#AceNewsReport – June.16: Prime Minister Scott Morrison announced the visa in London, after providing details of the in-principle free trade agreement between the two nations:
New agriculture-specific visa established for UK and Australian workers: In Australia it means that we will be moving forward with an agriculture visa, that is something I’ve had a positive view on for some time, we look forward to that occurring,” Mr Morrison said.
“One of the biggest challenges we have, particularly in COVID when there’s such restriction on movements of people, we need to meet workforce challenges to ensure our primary producers, in particular, can make the most of the linear agreement we’ve agreed here today.”
It is not clear how many workers the visa was likely to attract and how far it would go to filling an estimated 26,000-worker shortage on Australian farms.
The ABC understands there will be no age restrictions on the visa but it is unclear how long the visa will be valid for, and when it will come into place.
As part of the announcement, Mr Morrison said the age limit for Britons on the separate working holiday visa would increase to 35 and provide three years’ working rights, potentially allowing more British backpackers to work on farms.
British Prime Minister Boris Johnson said the rule forcing UK backpackers to work on Australian farms in order to be able to extend their visas had been scrapped.
“It will be easier for British people, for young people to go and work in Australia, without having the tradition compulsion of having to go and work on a farm,” Mr Johnson said.
“People can go and work much more easily in Australia, both ways, there’ll be free exchange of British rent-a-poms, and indeed Australian campaign managers to come and work in this country.”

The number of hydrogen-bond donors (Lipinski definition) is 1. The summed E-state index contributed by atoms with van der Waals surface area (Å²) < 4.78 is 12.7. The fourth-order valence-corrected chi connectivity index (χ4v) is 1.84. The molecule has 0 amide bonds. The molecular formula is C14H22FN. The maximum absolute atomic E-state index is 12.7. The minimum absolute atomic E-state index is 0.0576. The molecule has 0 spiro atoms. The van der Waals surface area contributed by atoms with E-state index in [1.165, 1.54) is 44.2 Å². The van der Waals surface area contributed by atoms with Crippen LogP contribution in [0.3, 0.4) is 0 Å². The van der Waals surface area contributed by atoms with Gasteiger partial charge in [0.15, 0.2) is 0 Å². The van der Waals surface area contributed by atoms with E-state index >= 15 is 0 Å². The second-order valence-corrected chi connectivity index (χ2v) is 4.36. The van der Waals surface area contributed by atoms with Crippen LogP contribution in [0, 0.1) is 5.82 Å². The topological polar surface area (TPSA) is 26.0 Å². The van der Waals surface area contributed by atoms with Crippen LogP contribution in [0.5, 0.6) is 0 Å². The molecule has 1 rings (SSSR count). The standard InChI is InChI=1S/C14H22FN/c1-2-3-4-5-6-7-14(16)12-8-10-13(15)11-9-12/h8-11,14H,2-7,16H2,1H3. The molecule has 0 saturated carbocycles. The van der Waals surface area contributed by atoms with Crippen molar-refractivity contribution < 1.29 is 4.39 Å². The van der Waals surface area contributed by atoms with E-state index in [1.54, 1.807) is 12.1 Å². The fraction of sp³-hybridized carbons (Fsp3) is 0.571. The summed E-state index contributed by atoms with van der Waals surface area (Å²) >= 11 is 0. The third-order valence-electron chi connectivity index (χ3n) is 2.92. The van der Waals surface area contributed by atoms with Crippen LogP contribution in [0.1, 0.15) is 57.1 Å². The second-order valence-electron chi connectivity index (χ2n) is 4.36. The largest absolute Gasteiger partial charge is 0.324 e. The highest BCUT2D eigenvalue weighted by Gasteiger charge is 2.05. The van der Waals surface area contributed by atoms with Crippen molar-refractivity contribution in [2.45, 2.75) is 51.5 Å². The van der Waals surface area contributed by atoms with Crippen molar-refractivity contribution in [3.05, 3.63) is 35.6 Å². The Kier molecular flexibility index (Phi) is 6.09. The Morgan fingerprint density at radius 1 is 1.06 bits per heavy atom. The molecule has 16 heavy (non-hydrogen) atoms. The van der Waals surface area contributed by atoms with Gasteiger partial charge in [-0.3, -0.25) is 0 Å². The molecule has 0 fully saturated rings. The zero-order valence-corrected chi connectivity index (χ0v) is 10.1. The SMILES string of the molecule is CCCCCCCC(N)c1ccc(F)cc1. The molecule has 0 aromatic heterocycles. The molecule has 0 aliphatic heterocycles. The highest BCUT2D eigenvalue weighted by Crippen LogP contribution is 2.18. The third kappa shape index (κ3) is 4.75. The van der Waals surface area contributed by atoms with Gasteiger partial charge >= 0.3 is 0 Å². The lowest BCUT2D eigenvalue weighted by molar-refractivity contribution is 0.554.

Mr Johnson’s last comment was tongue-in-cheek, referring to campaign manager Isaac Levido, who figured largely in Mr Morrison’s election-winning campaign and who then helped the UK Conservatives win back office in 2019.
On Monday, the ABC revealed that an agreement had been reached between the Nationals and Mr Morrison to bring more overseas workers into Australia.
Speaking before the Prime Minister’s announcement, Deputy Nationals Leader David Littleproud confirmed a deal was underway.
“The National Party has already got an agreement from the Prime Minister to make sure that there is a mechanism in which not only to replace that up to 10,000, but also to look to stabilize and build on the capacity of seasonal workers that are required,” Mr Littleproud told the ABC.
“And we’re working with the Prime Minister and the trade minister and other ministers to make sure that mechanism can also be delivered, and we’re confident that we’ve found that.”
There were fears the free trade deal would mean changes to the existing requirement that British backpackers work on Australian farms for 88 days to extend their visas, at a time when farmers are struggling to recruit workers.
Before Australia closed its borders during the COVID-19 pandemic, about 70 per cent of the agriculture workforce was foreign and farmers relied on up to 10,000 backpackers from the UK each year.
Mr Littleproud said the arrangement would be separate from the free trade agreement and would allow for more than 10,000 farm workers.
“We have an agreement that the National Party will be able to secure those workers that would otherwise have come but also build and actually get greater capacity,” he said.
Long-time call for ag-specific visa
The visa will no doubt be welcomed by the agriculture sector, which was calling for an agriculture-specific visa long before COVID-19 closed Australia’s borders.
But farmers were seeking access to more workers from around the world, beyond the UK.
Responding to Mr Littleproud’s comments, president of the Victorian Farmers Federation Emma Germano, said an agriculture-specific visa was overdue and nothing less could satisfy growers.
“It’s been a long time coming and agriculture can not continue to bleed productivity because government is yet to provide a solution,” Ms Germano said.
“An extension to the Pacific Labor Scheme or Seasonal Worker Programme is not an agriculture visa and does not meet agriculture’s needs”.
This is not the first time the Nationals say they have reached a deal with Scott Morrison on workers.
In a 2018 interview recorded just days after Mr Morrison became Prime Minister, Nationals leader Michael McCormack was asked if “an agriculture-specific work visa” was part of the Coalition agreement he struck with Mr Morrison.
“I would like to see an agricultural visa sorted within weeks, not months but weeks. It needs to be, it has to be,” Mr McCormack responded.
Less than a week later, Mr Littleproud told a rural press function in Brisbane that an agricultural visa would be announced soon.
#AceNewsDesk report ………Published: Jun.16: 2021:
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